Cabinet Refacing with Wood Grain Wraps
You've decided to update the look of your dirty, aging cabinets and, since
you're not a self-made millionaire you won't be swinging by Home Depot to pick
up a full set of replacement cabinets for your kitchen in bath. Instead,
somebody told you how you can reface your cabinetry with peel-and-stick
woodgrain vinyl and you've either bought it online from a site like ours or
found it locally. Now that you have your roll of precut sheets of wood grain
wraps, you just need to figure out how to apply it and be the home improvement
hero your family needs!
Cabinet & Furniture Wrap Supplies
We recommend the following
supplies and tools to make your wrapping experience as flawless as possible:
- A sheet of the wood grain vinyl you want to use to reface your cabinets
- An Olfa-style Exacto knife
- Heat gun
- Sanding block
2500 grit sandpaper
Step 1: Clean and Prepare
Before applying the vinyl wrap to the target surface, make sure your
surface is clean. Use a general cleaner to remove surface contaminants
that may hinder adhesion.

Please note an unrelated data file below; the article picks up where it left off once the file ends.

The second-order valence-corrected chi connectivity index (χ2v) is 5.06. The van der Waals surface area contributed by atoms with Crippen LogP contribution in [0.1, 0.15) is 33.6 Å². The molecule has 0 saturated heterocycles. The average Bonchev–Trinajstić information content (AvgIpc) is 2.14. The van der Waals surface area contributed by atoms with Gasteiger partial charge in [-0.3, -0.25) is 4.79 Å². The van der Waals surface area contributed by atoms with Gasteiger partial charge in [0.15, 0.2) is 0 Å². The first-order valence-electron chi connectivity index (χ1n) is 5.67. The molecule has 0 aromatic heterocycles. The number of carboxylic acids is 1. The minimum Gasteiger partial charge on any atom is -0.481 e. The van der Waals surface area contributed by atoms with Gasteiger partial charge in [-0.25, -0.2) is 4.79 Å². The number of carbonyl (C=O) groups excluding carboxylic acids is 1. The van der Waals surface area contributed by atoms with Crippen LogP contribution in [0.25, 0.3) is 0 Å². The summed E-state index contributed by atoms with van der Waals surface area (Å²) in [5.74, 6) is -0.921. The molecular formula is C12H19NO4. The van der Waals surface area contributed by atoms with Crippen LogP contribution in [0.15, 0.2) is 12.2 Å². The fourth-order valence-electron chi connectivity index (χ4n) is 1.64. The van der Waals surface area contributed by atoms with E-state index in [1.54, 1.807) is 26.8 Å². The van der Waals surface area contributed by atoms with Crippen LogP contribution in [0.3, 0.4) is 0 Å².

If your surface is uneven, chipped, peeling or generally in questionable
condition, sand or scrape off anything that will create an undesirable
impression or look.
Once surface is dry, measure your piece of vinyl and cut to desired
shape (make sure you leave a 2-inch excess on all sides for easier
Lastly, peel the Rwraps™ liner backing from the vinyl and
place the film into it's desired position.
Using a flat edge or squeegee, use moderate pressure starting from the
middle - outwards and push any trapped air to the edges of your panel
until expelled. Using a heat gun and light pressure, seal the vinyl into
Step 2: Cut Corners and Edges
Using a sharp blade, slit the corner of the panel at a 45-degree angle. This is the first step in making clean edges.
Step 3: Cut Corners and Edges Continued
Fold the edge onto the adjacent side for easier
Using a sharp blade, trim the excess film
leaving a 3 to 5 mm wrap around the edge. This
seam will allow for a long-term application
without the chances of peeling.
Step 4: Under-fold and Cut Away Excess Vinyl
Apply the film over the "under-fold" and align the excess for
a clean trim.
By holding the tip of the excess, carefully cut the excess from
the corner edge for a seamless look.
Step 5: Seal Edges
Once the corner is flush, heat, press and seal the vinyl into place.
Step 5: (Optional) Sanding Edges
As a final, and completely optional step, you may gently rub the seam on the corner with medium or fine-grit sandpaper so that no edge can be felt. But don't overdo it as you can cause the film to peel. As a finishing touch you can also use a Seal-It pen to seal any seams.
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